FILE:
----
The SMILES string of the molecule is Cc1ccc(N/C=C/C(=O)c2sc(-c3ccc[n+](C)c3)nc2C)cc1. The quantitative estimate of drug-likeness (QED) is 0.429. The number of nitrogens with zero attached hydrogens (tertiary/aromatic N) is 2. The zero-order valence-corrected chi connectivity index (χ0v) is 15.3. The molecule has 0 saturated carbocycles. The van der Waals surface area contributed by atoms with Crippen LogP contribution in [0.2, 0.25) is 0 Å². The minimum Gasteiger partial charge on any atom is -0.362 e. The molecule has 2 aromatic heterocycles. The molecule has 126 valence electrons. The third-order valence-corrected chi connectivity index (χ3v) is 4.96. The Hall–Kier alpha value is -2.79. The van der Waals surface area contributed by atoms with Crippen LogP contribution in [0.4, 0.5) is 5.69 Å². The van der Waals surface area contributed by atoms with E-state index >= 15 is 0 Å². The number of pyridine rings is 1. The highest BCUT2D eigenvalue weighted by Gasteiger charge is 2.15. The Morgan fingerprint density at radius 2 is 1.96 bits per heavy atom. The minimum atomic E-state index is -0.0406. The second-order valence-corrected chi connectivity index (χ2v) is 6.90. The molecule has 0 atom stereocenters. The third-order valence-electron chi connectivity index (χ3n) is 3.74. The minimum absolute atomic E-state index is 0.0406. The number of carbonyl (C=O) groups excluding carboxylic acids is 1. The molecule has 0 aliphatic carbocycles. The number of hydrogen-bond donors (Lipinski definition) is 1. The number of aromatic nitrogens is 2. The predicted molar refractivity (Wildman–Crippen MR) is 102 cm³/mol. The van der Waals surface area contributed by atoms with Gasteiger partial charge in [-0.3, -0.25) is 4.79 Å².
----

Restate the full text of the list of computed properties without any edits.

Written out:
The SMILES string of the molecule is Cc1ccc(N/C=C/C(=O)c2sc(-c3ccc[n+](C)c3)nc2C)cc1. The quantitative estimate of drug-likeness (QED) is 0.429. The number of nitrogens with zero attached hydrogens (tertiary/aromatic N) is 2. The zero-order valence-corrected chi connectivity index (χ0v) is 15.3. The molecule has 0 saturated carbocycles. The van der Waals surface area contributed by atoms with Crippen LogP contribution in [0.2, 0.25) is 0 Å². The minimum Gasteiger partial charge on any atom is -0.362 e. The molecule has 2 aromatic heterocycles. The molecule has 126 valence electrons. The third-order valence-corrected chi connectivity index (χ3v) is 4.96. The Hall–Kier alpha value is -2.79. The van der Waals surface area contributed by atoms with Crippen LogP contribution in [0.4, 0.5) is 5.69 Å². The van der Waals surface area contributed by atoms with E-state index >= 15 is 0 Å². The number of pyridine rings is 1. The highest BCUT2D eigenvalue weighted by Gasteiger charge is 2.15. The Morgan fingerprint density at radius 2 is 1.96 bits per heavy atom. The minimum atomic E-state index is -0.0406. The second-order valence-corrected chi connectivity index (χ2v) is 6.90. The molecule has 0 atom stereocenters. The third-order valence-electron chi connectivity index (χ3n) is 3.74. The minimum absolute atomic E-state index is 0.0406. The number of carbonyl (C=O) groups excluding carboxylic acids is 1. The molecule has 0 aliphatic carbocycles. The number of hydrogen-bond donors (Lipinski definition) is 1. The number of aromatic nitrogens is 2. The predicted molar refractivity (Wildman–Crippen MR) is 102 cm³/mol. The van der Waals surface area contributed by atoms with Gasteiger partial charge in [-0.3, -0.25) is 4.79 Å².